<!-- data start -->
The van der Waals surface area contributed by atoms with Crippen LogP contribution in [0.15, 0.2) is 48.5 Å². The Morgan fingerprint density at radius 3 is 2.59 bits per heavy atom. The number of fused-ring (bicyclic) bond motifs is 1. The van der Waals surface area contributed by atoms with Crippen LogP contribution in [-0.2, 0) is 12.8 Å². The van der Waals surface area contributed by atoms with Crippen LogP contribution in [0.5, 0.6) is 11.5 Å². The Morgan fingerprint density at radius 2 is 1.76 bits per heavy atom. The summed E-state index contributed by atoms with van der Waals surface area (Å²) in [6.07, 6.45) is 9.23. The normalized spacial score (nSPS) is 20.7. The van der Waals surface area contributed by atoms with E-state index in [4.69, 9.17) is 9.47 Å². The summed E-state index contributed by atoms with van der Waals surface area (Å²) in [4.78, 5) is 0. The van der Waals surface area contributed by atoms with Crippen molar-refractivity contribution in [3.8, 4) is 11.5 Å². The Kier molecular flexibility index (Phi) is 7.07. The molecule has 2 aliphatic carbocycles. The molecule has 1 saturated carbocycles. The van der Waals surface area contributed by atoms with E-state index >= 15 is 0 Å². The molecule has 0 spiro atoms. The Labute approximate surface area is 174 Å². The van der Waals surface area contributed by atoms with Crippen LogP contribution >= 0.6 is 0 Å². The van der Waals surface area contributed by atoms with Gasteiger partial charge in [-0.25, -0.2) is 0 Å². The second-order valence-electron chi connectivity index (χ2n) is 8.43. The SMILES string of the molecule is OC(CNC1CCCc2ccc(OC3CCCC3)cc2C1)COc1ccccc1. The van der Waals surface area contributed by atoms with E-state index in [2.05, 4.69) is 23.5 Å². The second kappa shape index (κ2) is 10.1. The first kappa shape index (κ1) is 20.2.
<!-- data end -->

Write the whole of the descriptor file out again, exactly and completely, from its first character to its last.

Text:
The van der Waals surface area contributed by atoms with Crippen LogP contribution in [0.15, 0.2) is 48.5 Å². The Morgan fingerprint density at radius 3 is 2.59 bits per heavy atom. The number of fused-ring (bicyclic) bond motifs is 1. The van der Waals surface area contributed by atoms with Crippen LogP contribution in [-0.2, 0) is 12.8 Å². The van der Waals surface area contributed by atoms with Crippen LogP contribution in [0.5, 0.6) is 11.5 Å². The Morgan fingerprint density at radius 2 is 1.76 bits per heavy atom. The summed E-state index contributed by atoms with van der Waals surface area (Å²) in [6.07, 6.45) is 9.23. The normalized spacial score (nSPS) is 20.7. The van der Waals surface area contributed by atoms with E-state index in [4.69, 9.17) is 9.47 Å². The summed E-state index contributed by atoms with van der Waals surface area (Å²) in [4.78, 5) is 0. The van der Waals surface area contributed by atoms with Crippen molar-refractivity contribution in [3.8, 4) is 11.5 Å². The Kier molecular flexibility index (Phi) is 7.07. The molecule has 2 aliphatic carbocycles. The molecule has 1 saturated carbocycles. The van der Waals surface area contributed by atoms with E-state index >= 15 is 0 Å². The molecule has 0 spiro atoms. The Labute approximate surface area is 174 Å². The van der Waals surface area contributed by atoms with Crippen LogP contribution >= 0.6 is 0 Å². The van der Waals surface area contributed by atoms with Gasteiger partial charge in [-0.25, -0.2) is 0 Å². The second-order valence-electron chi connectivity index (χ2n) is 8.43. The SMILES string of the molecule is OC(CNC1CCCc2ccc(OC3CCCC3)cc2C1)COc1ccccc1. The van der Waals surface area contributed by atoms with E-state index in [2.05, 4.69) is 23.5 Å². The second kappa shape index (κ2) is 10.1. The first kappa shape index (κ1) is 20.2.